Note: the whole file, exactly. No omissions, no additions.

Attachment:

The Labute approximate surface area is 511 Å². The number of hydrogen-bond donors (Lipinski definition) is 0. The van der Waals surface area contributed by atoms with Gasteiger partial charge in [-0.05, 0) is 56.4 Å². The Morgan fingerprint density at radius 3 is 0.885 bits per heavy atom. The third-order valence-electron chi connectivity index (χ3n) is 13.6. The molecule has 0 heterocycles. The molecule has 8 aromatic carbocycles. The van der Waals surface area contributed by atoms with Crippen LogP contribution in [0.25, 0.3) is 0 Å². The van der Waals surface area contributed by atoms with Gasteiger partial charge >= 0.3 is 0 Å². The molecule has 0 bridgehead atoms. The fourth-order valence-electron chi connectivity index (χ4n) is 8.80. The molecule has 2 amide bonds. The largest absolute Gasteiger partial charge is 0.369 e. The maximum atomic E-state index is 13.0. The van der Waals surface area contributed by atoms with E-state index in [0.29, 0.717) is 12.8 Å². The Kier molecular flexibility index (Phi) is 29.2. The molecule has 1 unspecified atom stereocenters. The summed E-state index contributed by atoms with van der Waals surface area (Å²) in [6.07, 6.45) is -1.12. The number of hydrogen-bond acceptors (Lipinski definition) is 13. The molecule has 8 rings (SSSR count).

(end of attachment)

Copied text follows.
The Labute approximate surface area is 511 Å². The number of hydrogen-bond donors (Lipinski definition) is 0. The van der Waals surface area contributed by atoms with Gasteiger partial charge in [-0.05, 0) is 56.4 Å². The Morgan fingerprint density at radius 3 is 0.885 bits per heavy atom. The third-order valence-electron chi connectivity index (χ3n) is 13.6. The molecule has 0 heterocycles. The molecule has 8 aromatic carbocycles. The van der Waals surface area contributed by atoms with Crippen LogP contribution in [0.25, 0.3) is 0 Å². The van der Waals surface area contributed by atoms with Gasteiger partial charge >= 0.3 is 0 Å². The molecule has 0 bridgehead atoms. The fourth-order valence-electron chi connectivity index (χ4n) is 8.80. The molecule has 2 amide bonds. The largest absolute Gasteiger partial charge is 0.369 e. The maximum atomic E-state index is 13.0. The van der Waals surface area contributed by atoms with E-state index in [0.29, 0.717) is 12.8 Å². The Kier molecular flexibility index (Phi) is 29.2. The molecule has 1 unspecified atom stereocenters. The summed E-state index contributed by atoms with van der Waals surface area (Å²) in [6.07, 6.45) is -1.12. The number of hydrogen-bond acceptors (Lipinski definition) is 13. The molecule has 8 rings (SSSR count).